With recent incidents involving guns in the news, how would you work to curb violent crime in Manchester?
CRAIG: Keeping Manchester safe is my top priority, and I’m honored to have the endorsement of the Manchester Police Patrolman’s Association and the Association of Police Supervisors. Over the past three years, we’ve added 30 police officers, resulting in the largest complement we’ve ever had. Under the leadership of Chief Aldenberg, officer training increased from 8 to 40 hours annually, focusing on de-escalation tactics, use of non-lethal force, implicit bias, and cultural responsiveness.
With the American Rescue Plan funding, we’re implementing a violent crime reduction and prevention initiative with the Police and Health Departments — which includes increased foot patrols and addressing environmental issues in neighborhoods, funds investigative overtime and utilizing Community Health Workers to respond to non-violent check condition calls, freeing up officers to respond to more urgent matters.
Crime is down for the fifth year in row and we’re already seeing positive results from these new programs.
What are your plans to reduce the number of people experiencing homelessness in Manchester?
CRAIG: We’re implementing long and short-term solutions for homelessness and the lack of affordable housing.
I’ve collaborated with Mayors across NH to advocate for a statewide approach, while offering strategic steps forward at the local level. I’ve fostered relationships between the city and nonprofits, community and faith-based organizations, and unhoused populations to offer mental health and medical services, provide additional shelter beds, and increase public safety measures.
We implemented outreach efforts to connect unhoused individuals with services, treatment and housing. Utilizing federal funds, we hired a Director of Homeless Initiatives to lead and coordinate the city’s efforts, which focus on the chronically homeless, community collaboration, and increasing affordable/supportive housing (learn more at www.manchesternh.gov).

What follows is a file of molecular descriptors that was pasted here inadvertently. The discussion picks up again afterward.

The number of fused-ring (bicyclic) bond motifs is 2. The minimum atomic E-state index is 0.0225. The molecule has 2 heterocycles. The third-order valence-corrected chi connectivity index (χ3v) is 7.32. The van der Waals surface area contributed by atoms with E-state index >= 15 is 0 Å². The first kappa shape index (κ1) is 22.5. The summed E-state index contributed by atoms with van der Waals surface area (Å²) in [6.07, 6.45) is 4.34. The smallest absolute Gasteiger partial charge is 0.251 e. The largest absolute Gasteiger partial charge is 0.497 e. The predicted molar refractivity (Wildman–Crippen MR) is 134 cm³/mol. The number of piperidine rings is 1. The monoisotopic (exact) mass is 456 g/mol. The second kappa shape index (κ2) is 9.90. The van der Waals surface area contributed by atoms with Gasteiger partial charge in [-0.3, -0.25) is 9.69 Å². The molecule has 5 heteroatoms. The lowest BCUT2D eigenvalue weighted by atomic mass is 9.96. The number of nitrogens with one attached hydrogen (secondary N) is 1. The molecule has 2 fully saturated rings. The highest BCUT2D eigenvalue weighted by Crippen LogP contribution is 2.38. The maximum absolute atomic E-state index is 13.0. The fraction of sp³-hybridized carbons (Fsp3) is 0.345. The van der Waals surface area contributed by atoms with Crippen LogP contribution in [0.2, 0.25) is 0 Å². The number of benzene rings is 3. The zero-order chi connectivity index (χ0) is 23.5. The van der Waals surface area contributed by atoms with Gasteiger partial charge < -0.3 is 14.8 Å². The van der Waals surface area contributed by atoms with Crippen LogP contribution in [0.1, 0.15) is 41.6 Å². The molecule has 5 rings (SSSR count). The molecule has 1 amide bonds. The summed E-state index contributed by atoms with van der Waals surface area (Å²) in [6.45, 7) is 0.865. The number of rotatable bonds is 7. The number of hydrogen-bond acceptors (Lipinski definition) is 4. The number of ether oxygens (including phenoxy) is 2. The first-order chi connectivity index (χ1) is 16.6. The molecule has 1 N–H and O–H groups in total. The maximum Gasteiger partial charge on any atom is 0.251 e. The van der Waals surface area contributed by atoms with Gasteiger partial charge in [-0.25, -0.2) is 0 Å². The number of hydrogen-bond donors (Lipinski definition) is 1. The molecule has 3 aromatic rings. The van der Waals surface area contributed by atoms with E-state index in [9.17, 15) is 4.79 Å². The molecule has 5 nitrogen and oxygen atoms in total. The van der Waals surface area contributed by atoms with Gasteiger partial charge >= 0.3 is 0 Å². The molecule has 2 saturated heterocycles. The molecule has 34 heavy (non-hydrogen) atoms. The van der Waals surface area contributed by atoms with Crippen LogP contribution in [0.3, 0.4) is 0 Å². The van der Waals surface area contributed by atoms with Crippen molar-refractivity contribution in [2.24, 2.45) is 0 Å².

We’ve allocated nearly $8 million in federal funds to increase affordable housing, provide grants to help keep seniors in their homes, and grants to landlords to renovate apartments that remain affordable.
Young professionals say Manchester needs more “starter homes” or more affordable rent prices for them to stay in the city. What will you do as mayor to address rising rent and housing costs, and how do you plan on keeping young people and people in general in Manchester?
CRAIG: Affordable housing is one of the biggest challenges facing our state. In Manchester, we’ve made great strides to increase the number of affordable housing units.
In April, we released the Mayor’s Affordable Housing Taskforce Report and have been making progress on the recommendations including updating multiple zoning regulations and establishing a Housing Commission to oversee this work and continue to focus on the housing needs of the city.
Using federal funds, we’ve allocated nearly $8 million to increase affordable housing options. We issued requests for proposals for two underutilized parking lots in downtown to build mixed-use, mixed income housing.
Manchester continues to add more high quality jobs that attract young people. We’re enhancing our parks and green spaces, expanding rail trails and bike lanes, advocating for commuter rail, and supporting the small business that make Manchester a unique and exciting place to live, work and raise a family.
Are you in favor of the school board having its own taxing authority? Why or why not?
CRAIG: I support the budgetary autonomy of the Manchester School District, as long as the Board of School Committee is held to the same rules as the Board of Mayor and Aldermen when it comes to requiring a super majority to approve a tax cap override.
Having served as a School Board member, an Alderman, and now as Mayor and Chair of the School Board, I have a unique perspective on the District budgeting process. The current process is broken, and there is lack of accountability.
Quality public schools are a top priority for our residents and businesses, and decisions regarding their funding should be made by the board that is elected to govern them, rather than a board that is less familiar.
This is how most communities across the state and country operate, and Manchester should move toward this model if we want to see lasting improvements to public education.
What is your plan to save small businesses? How do we make sure, when we come back from COVID, our local businesses are still here?
CRAIG: Since the beginning of the pandemic, we’ve worked to protect our local small businesses.
We established the Small Business Recovery Loan Program, making $1 million available in low-interest loans. We developed the Small Business Resiliency Grant program, which helped to retain and create jobs at over 50 small businesses. We expanded outdoor dining and streamlined the process for businesses, allowing restaurants to safely offer greater dining capacity.
Using federal American Rescue Plan funds, we allocated an additional $2 million for Small Business Grants & Programs to assist in economic recovery, expanding the eligibility and uses to include COVID-19 recovery, business planning, outdoor space improvements, employee retention and more. We’re filling the vacant Economic Development Director position and hiring a Business Liaison within the office to support our business community.
We’ve approved a commuter rail platform in downtown and adopted Manchester’s Master Plan that supports small businesses, innovation and entrepreneurship.